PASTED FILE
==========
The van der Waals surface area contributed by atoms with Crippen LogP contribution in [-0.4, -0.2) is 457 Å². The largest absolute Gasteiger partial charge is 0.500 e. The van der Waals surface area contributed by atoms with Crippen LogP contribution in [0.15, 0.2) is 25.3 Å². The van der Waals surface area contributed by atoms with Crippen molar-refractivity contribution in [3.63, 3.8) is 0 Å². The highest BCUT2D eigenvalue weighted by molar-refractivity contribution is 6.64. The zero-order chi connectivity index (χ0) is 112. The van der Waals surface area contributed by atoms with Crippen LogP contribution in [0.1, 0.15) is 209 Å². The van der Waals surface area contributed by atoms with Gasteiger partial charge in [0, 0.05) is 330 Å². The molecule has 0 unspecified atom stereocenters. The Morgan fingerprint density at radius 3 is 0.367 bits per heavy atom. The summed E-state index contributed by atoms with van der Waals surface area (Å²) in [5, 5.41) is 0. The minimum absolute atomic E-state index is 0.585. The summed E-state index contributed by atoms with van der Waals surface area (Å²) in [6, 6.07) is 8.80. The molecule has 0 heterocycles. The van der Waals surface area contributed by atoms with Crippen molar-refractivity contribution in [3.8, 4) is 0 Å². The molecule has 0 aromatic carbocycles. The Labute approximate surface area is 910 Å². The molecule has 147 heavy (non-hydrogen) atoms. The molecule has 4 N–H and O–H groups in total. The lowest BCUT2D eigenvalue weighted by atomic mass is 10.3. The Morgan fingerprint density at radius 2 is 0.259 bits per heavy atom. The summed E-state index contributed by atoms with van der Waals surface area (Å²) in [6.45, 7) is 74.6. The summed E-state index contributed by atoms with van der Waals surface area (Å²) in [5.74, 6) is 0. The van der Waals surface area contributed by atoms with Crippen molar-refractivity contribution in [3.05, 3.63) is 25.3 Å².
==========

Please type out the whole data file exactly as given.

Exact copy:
The van der Waals surface area contributed by atoms with Crippen LogP contribution in [-0.4, -0.2) is 457 Å². The largest absolute Gasteiger partial charge is 0.500 e. The van der Waals surface area contributed by atoms with Crippen LogP contribution in [0.15, 0.2) is 25.3 Å². The van der Waals surface area contributed by atoms with Crippen molar-refractivity contribution in [3.63, 3.8) is 0 Å². The highest BCUT2D eigenvalue weighted by molar-refractivity contribution is 6.64. The zero-order chi connectivity index (χ0) is 112. The van der Waals surface area contributed by atoms with Crippen LogP contribution in [0.1, 0.15) is 209 Å². The van der Waals surface area contributed by atoms with Gasteiger partial charge in [0, 0.05) is 330 Å². The molecule has 0 unspecified atom stereocenters. The Morgan fingerprint density at radius 3 is 0.367 bits per heavy atom. The summed E-state index contributed by atoms with van der Waals surface area (Å²) in [5, 5.41) is 0. The minimum absolute atomic E-state index is 0.585. The summed E-state index contributed by atoms with van der Waals surface area (Å²) in [6, 6.07) is 8.80. The molecule has 0 heterocycles. The van der Waals surface area contributed by atoms with Crippen molar-refractivity contribution in [3.8, 4) is 0 Å². The molecule has 0 aromatic carbocycles. The Labute approximate surface area is 910 Å². The molecule has 147 heavy (non-hydrogen) atoms. The molecule has 4 N–H and O–H groups in total. The lowest BCUT2D eigenvalue weighted by atomic mass is 10.3. The Morgan fingerprint density at radius 2 is 0.259 bits per heavy atom. The summed E-state index contributed by atoms with van der Waals surface area (Å²) in [6.45, 7) is 74.6. The summed E-state index contributed by atoms with van der Waals surface area (Å²) in [5.74, 6) is 0. The van der Waals surface area contributed by atoms with Crippen molar-refractivity contribution in [3.05, 3.63) is 25.3 Å².